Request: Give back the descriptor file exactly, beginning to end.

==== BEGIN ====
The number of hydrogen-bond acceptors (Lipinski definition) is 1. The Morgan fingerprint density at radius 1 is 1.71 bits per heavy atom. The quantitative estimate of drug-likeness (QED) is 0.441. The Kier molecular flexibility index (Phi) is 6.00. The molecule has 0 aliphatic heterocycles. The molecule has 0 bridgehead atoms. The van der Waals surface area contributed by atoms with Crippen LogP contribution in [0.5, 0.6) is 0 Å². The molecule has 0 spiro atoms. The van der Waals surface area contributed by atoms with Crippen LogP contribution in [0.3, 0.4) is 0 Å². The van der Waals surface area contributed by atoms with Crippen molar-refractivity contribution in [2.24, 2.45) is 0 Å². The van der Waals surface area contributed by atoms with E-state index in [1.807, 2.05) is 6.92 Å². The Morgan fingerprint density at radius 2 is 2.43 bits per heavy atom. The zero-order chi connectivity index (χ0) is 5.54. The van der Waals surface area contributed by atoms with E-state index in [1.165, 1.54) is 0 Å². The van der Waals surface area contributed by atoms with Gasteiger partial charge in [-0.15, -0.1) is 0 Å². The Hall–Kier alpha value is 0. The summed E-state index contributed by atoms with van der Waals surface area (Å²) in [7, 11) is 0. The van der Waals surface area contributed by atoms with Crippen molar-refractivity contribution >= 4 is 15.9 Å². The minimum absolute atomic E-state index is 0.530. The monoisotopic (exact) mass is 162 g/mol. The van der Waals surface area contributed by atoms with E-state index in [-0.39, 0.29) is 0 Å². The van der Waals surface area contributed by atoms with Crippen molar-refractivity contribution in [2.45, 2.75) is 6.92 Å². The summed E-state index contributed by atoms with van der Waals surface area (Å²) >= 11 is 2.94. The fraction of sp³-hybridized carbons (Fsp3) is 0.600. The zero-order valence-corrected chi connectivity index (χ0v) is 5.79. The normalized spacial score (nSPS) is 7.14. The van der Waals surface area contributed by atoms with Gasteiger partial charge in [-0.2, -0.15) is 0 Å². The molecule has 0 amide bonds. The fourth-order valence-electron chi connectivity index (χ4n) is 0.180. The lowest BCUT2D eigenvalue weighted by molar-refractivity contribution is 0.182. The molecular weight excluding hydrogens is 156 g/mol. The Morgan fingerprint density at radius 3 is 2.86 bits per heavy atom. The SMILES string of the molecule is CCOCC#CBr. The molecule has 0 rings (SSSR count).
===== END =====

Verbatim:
The number of hydrogen-bond acceptors (Lipinski definition) is 1. The Morgan fingerprint density at radius 1 is 1.71 bits per heavy atom. The quantitative estimate of drug-likeness (QED) is 0.441. The Kier molecular flexibility index (Phi) is 6.00. The molecule has 0 aliphatic heterocycles. The molecule has 0 bridgehead atoms. The van der Waals surface area contributed by atoms with Crippen LogP contribution in [0.5, 0.6) is 0 Å². The molecule has 0 spiro atoms. The van der Waals surface area contributed by atoms with Crippen LogP contribution in [0.3, 0.4) is 0 Å². The van der Waals surface area contributed by atoms with Crippen molar-refractivity contribution in [2.24, 2.45) is 0 Å². The van der Waals surface area contributed by atoms with E-state index in [1.807, 2.05) is 6.92 Å². The Morgan fingerprint density at radius 2 is 2.43 bits per heavy atom. The zero-order chi connectivity index (χ0) is 5.54. The van der Waals surface area contributed by atoms with E-state index in [1.165, 1.54) is 0 Å². The van der Waals surface area contributed by atoms with Gasteiger partial charge in [-0.15, -0.1) is 0 Å². The Hall–Kier alpha value is 0. The summed E-state index contributed by atoms with van der Waals surface area (Å²) in [7, 11) is 0. The van der Waals surface area contributed by atoms with Crippen molar-refractivity contribution >= 4 is 15.9 Å². The minimum absolute atomic E-state index is 0.530. The monoisotopic (exact) mass is 162 g/mol. The van der Waals surface area contributed by atoms with E-state index in [-0.39, 0.29) is 0 Å². The van der Waals surface area contributed by atoms with Crippen molar-refractivity contribution in [2.45, 2.75) is 6.92 Å². The summed E-state index contributed by atoms with van der Waals surface area (Å²) >= 11 is 2.94. The fraction of sp³-hybridized carbons (Fsp3) is 0.600. The zero-order valence-corrected chi connectivity index (χ0v) is 5.79. The normalized spacial score (nSPS) is 7.14. The van der Waals surface area contributed by atoms with Gasteiger partial charge in [-0.2, -0.15) is 0 Å². The molecule has 0 amide bonds. The fourth-order valence-electron chi connectivity index (χ4n) is 0.180. The lowest BCUT2D eigenvalue weighted by molar-refractivity contribution is 0.182. The molecular weight excluding hydrogens is 156 g/mol. The Morgan fingerprint density at radius 3 is 2.86 bits per heavy atom. The SMILES string of the molecule is CCOCC#CBr. The molecule has 0 rings (SSSR count).